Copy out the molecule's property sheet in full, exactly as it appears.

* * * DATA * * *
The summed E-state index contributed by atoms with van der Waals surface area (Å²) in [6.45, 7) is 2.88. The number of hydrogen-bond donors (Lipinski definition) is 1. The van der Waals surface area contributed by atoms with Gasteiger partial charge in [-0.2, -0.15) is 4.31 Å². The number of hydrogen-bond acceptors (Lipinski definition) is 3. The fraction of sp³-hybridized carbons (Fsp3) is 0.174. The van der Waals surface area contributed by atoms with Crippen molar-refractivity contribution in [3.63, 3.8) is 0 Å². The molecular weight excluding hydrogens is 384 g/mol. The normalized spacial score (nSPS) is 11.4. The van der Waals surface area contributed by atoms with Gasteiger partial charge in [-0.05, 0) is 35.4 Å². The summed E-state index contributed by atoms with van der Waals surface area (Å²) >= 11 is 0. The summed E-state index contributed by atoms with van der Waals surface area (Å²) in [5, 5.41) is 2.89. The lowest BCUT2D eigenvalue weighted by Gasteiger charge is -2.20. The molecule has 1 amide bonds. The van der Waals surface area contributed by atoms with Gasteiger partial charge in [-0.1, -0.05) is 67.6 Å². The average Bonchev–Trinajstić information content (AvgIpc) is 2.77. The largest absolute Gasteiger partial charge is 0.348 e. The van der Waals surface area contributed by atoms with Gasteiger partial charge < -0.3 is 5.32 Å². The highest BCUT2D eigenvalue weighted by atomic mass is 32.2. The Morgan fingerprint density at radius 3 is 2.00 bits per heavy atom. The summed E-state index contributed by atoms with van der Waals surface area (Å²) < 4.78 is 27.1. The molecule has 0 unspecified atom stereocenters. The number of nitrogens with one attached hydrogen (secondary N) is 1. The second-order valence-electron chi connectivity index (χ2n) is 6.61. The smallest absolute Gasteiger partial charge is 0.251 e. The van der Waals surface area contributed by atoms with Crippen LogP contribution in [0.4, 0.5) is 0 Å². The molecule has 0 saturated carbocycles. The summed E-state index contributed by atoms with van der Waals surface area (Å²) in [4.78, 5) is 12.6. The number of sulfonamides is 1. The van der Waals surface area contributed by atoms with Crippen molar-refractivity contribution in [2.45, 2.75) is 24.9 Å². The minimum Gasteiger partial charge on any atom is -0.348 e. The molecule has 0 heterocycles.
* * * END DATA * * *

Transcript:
The summed E-state index contributed by atoms with van der Waals surface area (Å²) in [6.45, 7) is 2.88. The number of hydrogen-bond donors (Lipinski definition) is 1. The van der Waals surface area contributed by atoms with Gasteiger partial charge in [-0.2, -0.15) is 4.31 Å². The number of hydrogen-bond acceptors (Lipinski definition) is 3. The fraction of sp³-hybridized carbons (Fsp3) is 0.174. The van der Waals surface area contributed by atoms with Crippen molar-refractivity contribution in [3.63, 3.8) is 0 Å². The molecular weight excluding hydrogens is 384 g/mol. The normalized spacial score (nSPS) is 11.4. The van der Waals surface area contributed by atoms with Gasteiger partial charge in [-0.05, 0) is 35.4 Å². The summed E-state index contributed by atoms with van der Waals surface area (Å²) >= 11 is 0. The summed E-state index contributed by atoms with van der Waals surface area (Å²) in [5, 5.41) is 2.89. The lowest BCUT2D eigenvalue weighted by Gasteiger charge is -2.20. The molecule has 1 amide bonds. The van der Waals surface area contributed by atoms with Gasteiger partial charge in [-0.1, -0.05) is 67.6 Å². The average Bonchev–Trinajstić information content (AvgIpc) is 2.77. The largest absolute Gasteiger partial charge is 0.348 e. The van der Waals surface area contributed by atoms with Gasteiger partial charge < -0.3 is 5.32 Å². The highest BCUT2D eigenvalue weighted by atomic mass is 32.2. The Morgan fingerprint density at radius 3 is 2.00 bits per heavy atom. The summed E-state index contributed by atoms with van der Waals surface area (Å²) < 4.78 is 27.1. The molecule has 0 unspecified atom stereocenters. The number of nitrogens with one attached hydrogen (secondary N) is 1. The second-order valence-electron chi connectivity index (χ2n) is 6.61. The smallest absolute Gasteiger partial charge is 0.251 e. The van der Waals surface area contributed by atoms with Crippen LogP contribution in [0.4, 0.5) is 0 Å². The molecule has 0 saturated carbocycles. The summed E-state index contributed by atoms with van der Waals surface area (Å²) in [4.78, 5) is 12.6. The number of sulfonamides is 1. The van der Waals surface area contributed by atoms with Crippen molar-refractivity contribution in [2.45, 2.75) is 24.9 Å². The minimum Gasteiger partial charge on any atom is -0.348 e. The molecule has 0 heterocycles.